The only advantage that a hand-written signature has is that there is a large body of case law indicating that they are valid. This is relatively recent, however. A signature without an official wax seal was not regarded as legally binding for a very long time (and the seal itself without the signature was).

  • by Anonymous Coward on Thursday June 17, 2010 @06:47AM (#32600598)

    The test page can be easily turned off. I do this on all of our printers. Please do. The trees will thank you. -Lorax

  • Re:Nod to Brother (Score:4, Informative)

    by Fnord666 (889225) on Thursday June 17, 2010 @07:24AM (#32600830) Journal

    I'm sitting next to a Brother ink jet printer right now. I really prefer lasers, but in this case I wanted a large format multi-function machine. My Brother will both print and scan up to 11x17" (equivalent to A3) and it cost me less than $200, shipped to my front door. It shipped with full, high-capacity ink cartridges, not HP's half cartridges. And while it does include some software it's pretty lightweight, and is basically used to handle features like networked scanning and a monitor program to let you know when the ink is low. Both are optional. And yes, Brother explicitly offers drivers for Linux.The print quality is what it is -- could be better, could be a lot worse -- and the build quality seems fairly plasticky, but that seems par for the course with today's printers. Overall my only complaint was that the price was so low it wasn't even a significant tax write-off.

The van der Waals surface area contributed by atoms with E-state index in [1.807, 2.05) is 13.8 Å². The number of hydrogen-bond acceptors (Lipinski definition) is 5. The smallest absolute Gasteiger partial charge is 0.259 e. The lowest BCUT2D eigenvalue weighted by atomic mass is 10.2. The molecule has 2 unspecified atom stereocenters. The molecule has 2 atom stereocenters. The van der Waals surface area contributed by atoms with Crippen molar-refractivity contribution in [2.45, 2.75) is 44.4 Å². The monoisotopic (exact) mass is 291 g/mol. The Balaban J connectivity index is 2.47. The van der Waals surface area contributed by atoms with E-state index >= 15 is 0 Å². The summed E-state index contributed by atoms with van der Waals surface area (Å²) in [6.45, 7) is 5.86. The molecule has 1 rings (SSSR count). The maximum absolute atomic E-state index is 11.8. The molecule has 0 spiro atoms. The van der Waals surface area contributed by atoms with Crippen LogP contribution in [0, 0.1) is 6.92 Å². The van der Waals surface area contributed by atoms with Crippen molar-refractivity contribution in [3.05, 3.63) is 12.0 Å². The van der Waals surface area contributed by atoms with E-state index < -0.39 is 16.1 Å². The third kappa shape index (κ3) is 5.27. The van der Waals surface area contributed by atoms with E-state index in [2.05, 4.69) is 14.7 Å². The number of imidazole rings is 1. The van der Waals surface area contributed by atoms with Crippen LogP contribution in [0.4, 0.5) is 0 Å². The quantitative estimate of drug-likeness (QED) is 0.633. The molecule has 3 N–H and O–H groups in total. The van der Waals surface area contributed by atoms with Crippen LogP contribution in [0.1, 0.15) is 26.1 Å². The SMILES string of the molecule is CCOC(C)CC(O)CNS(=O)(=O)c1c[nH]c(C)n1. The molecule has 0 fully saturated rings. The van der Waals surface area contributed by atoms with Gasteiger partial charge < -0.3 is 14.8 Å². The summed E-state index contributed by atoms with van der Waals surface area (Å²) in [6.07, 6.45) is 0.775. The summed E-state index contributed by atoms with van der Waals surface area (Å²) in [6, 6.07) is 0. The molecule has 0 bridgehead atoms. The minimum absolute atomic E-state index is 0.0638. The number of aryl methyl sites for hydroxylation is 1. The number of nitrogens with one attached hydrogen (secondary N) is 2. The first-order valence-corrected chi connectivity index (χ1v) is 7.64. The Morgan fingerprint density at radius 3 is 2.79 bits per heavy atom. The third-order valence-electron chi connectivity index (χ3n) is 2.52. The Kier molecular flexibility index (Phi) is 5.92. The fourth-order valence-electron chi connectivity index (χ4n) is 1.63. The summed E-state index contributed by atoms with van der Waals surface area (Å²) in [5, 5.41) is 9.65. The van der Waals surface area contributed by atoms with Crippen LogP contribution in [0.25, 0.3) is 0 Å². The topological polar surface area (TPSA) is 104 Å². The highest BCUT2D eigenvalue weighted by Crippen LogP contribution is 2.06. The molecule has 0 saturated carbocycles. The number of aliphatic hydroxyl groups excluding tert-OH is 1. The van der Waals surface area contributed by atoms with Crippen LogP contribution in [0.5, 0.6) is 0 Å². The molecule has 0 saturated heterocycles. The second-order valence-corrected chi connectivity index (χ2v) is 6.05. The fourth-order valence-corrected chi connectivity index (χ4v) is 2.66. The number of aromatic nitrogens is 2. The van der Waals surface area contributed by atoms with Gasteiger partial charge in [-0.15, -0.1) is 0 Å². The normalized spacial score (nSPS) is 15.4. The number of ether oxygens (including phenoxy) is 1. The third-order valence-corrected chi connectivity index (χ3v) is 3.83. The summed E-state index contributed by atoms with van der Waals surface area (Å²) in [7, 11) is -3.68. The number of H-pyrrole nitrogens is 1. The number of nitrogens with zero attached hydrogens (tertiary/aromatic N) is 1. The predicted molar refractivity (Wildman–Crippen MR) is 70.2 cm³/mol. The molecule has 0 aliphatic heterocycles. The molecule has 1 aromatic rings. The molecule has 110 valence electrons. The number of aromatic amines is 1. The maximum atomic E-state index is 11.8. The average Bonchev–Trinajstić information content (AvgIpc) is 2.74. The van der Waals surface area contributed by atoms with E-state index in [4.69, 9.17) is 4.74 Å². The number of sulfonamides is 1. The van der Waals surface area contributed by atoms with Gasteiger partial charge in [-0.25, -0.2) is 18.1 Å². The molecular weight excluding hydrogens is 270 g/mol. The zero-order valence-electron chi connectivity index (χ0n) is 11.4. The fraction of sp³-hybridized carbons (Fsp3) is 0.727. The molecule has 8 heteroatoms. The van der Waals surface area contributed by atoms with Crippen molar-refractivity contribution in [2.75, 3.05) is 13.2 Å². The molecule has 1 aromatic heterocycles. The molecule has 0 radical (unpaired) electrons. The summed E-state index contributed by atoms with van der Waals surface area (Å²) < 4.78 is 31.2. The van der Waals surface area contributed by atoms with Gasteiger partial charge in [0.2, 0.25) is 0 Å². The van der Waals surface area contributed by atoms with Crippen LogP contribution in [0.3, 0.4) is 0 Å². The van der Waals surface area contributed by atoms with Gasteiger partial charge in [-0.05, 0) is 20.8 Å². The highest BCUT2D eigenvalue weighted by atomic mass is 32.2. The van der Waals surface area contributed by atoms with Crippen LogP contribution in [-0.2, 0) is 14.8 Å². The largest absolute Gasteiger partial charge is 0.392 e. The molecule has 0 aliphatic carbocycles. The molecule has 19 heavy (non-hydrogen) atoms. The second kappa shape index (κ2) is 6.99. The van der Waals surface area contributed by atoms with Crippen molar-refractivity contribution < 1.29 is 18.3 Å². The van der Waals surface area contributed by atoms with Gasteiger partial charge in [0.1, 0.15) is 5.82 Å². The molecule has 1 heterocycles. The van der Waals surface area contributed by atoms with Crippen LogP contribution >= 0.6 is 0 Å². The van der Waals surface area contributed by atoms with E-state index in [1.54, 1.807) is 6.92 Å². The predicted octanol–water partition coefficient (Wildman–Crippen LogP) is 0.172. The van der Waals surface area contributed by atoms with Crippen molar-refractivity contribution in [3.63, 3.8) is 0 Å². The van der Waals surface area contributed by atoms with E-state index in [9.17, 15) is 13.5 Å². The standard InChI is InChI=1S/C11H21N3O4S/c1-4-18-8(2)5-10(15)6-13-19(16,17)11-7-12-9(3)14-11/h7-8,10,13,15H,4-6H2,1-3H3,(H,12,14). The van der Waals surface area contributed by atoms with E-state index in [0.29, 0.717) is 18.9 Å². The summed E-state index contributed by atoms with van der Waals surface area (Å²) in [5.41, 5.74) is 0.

I had a brother multifunction inkjet for a while. It worked well right up until the time when it ran out of one of the ink colors. At that point it started demanding a new ink cartridge and refused to do anything else. Fax? Nope. Scan? Nope. It was locked up until you replaced the ink cartridge. It was after midnight and I just wanted to fax out a contract. I did go to the office supply store the next day, but I replaced the printer instead.

  • Wait... (Score:3, Informative)

    by Thumper_SVX (239525) on Thursday June 17, 2010 @08:06AM (#32601194) Homepage

    Wait, people still print?

    Honestly, I only print stuff when someone insists these days. I haven't owned a printer at home in years; everything I need to reference is sent to a PDF which is then sync'ed to my iPhone. Signatures... digital. I think the last thing I printed was a gift affidavit that I had to get notarized in order to give a car to my ex wife in my divorce :)

    On topic though; when are we going to see the printer now with the optional automatic shredder attachment (spam filter)? :)

"Text processing has made it possible to right-justify any idea, even one which cannot be justified on any other grounds." -- J. Finnegan, USC.

Working...